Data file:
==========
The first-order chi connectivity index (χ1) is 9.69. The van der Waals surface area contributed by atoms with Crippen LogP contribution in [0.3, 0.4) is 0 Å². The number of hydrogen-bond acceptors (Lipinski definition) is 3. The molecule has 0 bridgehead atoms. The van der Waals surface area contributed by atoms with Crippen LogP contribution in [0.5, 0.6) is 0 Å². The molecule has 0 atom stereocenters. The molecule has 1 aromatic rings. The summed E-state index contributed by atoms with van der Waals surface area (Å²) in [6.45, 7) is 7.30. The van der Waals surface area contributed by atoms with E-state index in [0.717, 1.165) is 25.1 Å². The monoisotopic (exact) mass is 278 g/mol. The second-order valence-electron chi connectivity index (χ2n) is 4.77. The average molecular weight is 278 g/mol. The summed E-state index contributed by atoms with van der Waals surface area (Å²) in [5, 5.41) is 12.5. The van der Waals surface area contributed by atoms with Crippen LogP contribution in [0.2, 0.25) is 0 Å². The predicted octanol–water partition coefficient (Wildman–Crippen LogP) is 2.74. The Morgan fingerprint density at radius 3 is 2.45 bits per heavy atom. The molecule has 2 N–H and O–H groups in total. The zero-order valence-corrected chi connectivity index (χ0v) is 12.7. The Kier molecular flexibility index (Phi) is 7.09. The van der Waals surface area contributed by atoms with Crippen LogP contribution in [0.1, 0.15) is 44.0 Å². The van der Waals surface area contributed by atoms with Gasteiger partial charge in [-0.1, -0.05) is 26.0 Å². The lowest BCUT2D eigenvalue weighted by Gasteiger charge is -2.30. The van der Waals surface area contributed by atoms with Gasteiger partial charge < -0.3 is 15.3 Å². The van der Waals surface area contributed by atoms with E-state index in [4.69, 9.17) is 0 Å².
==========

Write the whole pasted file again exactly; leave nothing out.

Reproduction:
The first-order chi connectivity index (χ1) is 9.69. The van der Waals surface area contributed by atoms with Crippen LogP contribution in [0.3, 0.4) is 0 Å². The number of hydrogen-bond acceptors (Lipinski definition) is 3. The molecule has 0 bridgehead atoms. The van der Waals surface area contributed by atoms with Crippen LogP contribution in [0.5, 0.6) is 0 Å². The molecule has 0 atom stereocenters. The molecule has 1 aromatic rings. The summed E-state index contributed by atoms with van der Waals surface area (Å²) in [6.45, 7) is 7.30. The van der Waals surface area contributed by atoms with E-state index in [0.717, 1.165) is 25.1 Å². The monoisotopic (exact) mass is 278 g/mol. The second-order valence-electron chi connectivity index (χ2n) is 4.77. The average molecular weight is 278 g/mol. The summed E-state index contributed by atoms with van der Waals surface area (Å²) in [5, 5.41) is 12.5. The van der Waals surface area contributed by atoms with Crippen LogP contribution in [0.2, 0.25) is 0 Å². The predicted octanol–water partition coefficient (Wildman–Crippen LogP) is 2.74. The Morgan fingerprint density at radius 3 is 2.45 bits per heavy atom. The molecule has 2 N–H and O–H groups in total. The zero-order valence-corrected chi connectivity index (χ0v) is 12.7. The Kier molecular flexibility index (Phi) is 7.09. The van der Waals surface area contributed by atoms with Crippen LogP contribution in [0.1, 0.15) is 44.0 Å². The van der Waals surface area contributed by atoms with Gasteiger partial charge in [-0.1, -0.05) is 26.0 Å². The lowest BCUT2D eigenvalue weighted by Gasteiger charge is -2.30. The van der Waals surface area contributed by atoms with Gasteiger partial charge < -0.3 is 15.3 Å². The van der Waals surface area contributed by atoms with E-state index in [4.69, 9.17) is 0 Å².